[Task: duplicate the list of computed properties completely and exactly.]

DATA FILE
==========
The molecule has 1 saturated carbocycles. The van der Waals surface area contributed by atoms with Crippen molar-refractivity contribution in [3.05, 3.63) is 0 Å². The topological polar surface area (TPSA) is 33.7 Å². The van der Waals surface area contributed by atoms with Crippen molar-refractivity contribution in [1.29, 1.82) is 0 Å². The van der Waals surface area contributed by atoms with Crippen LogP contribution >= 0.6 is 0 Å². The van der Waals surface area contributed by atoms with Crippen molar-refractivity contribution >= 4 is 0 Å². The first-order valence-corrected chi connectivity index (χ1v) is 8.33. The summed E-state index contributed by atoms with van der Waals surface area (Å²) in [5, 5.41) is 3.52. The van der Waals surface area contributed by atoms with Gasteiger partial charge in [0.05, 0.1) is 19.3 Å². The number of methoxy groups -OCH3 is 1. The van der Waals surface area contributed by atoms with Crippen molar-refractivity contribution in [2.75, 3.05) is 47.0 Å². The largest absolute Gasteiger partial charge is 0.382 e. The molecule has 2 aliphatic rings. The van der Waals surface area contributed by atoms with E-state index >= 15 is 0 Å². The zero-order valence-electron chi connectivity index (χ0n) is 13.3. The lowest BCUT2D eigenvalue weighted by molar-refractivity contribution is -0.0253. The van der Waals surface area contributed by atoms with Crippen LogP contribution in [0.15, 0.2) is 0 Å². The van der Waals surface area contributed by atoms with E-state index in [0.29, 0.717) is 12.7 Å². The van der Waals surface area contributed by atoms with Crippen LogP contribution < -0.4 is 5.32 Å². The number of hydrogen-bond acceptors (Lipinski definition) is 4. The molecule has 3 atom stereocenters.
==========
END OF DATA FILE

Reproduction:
The molecule has 1 saturated carbocycles. The van der Waals surface area contributed by atoms with Crippen molar-refractivity contribution in [3.05, 3.63) is 0 Å². The topological polar surface area (TPSA) is 33.7 Å². The van der Waals surface area contributed by atoms with Crippen molar-refractivity contribution in [1.29, 1.82) is 0 Å². The van der Waals surface area contributed by atoms with Crippen LogP contribution >= 0.6 is 0 Å². The van der Waals surface area contributed by atoms with Crippen molar-refractivity contribution >= 4 is 0 Å². The first-order valence-corrected chi connectivity index (χ1v) is 8.33. The summed E-state index contributed by atoms with van der Waals surface area (Å²) in [5, 5.41) is 3.52. The van der Waals surface area contributed by atoms with Gasteiger partial charge in [0.05, 0.1) is 19.3 Å². The number of methoxy groups -OCH3 is 1. The van der Waals surface area contributed by atoms with Crippen molar-refractivity contribution in [2.75, 3.05) is 47.0 Å². The largest absolute Gasteiger partial charge is 0.382 e. The molecule has 2 aliphatic rings. The van der Waals surface area contributed by atoms with E-state index >= 15 is 0 Å². The zero-order valence-electron chi connectivity index (χ0n) is 13.3. The lowest BCUT2D eigenvalue weighted by molar-refractivity contribution is -0.0253. The van der Waals surface area contributed by atoms with Crippen LogP contribution in [0.15, 0.2) is 0 Å². The van der Waals surface area contributed by atoms with E-state index in [0.29, 0.717) is 12.7 Å². The van der Waals surface area contributed by atoms with Crippen LogP contribution < -0.4 is 5.32 Å². The number of hydrogen-bond acceptors (Lipinski definition) is 4. The molecule has 3 atom stereocenters.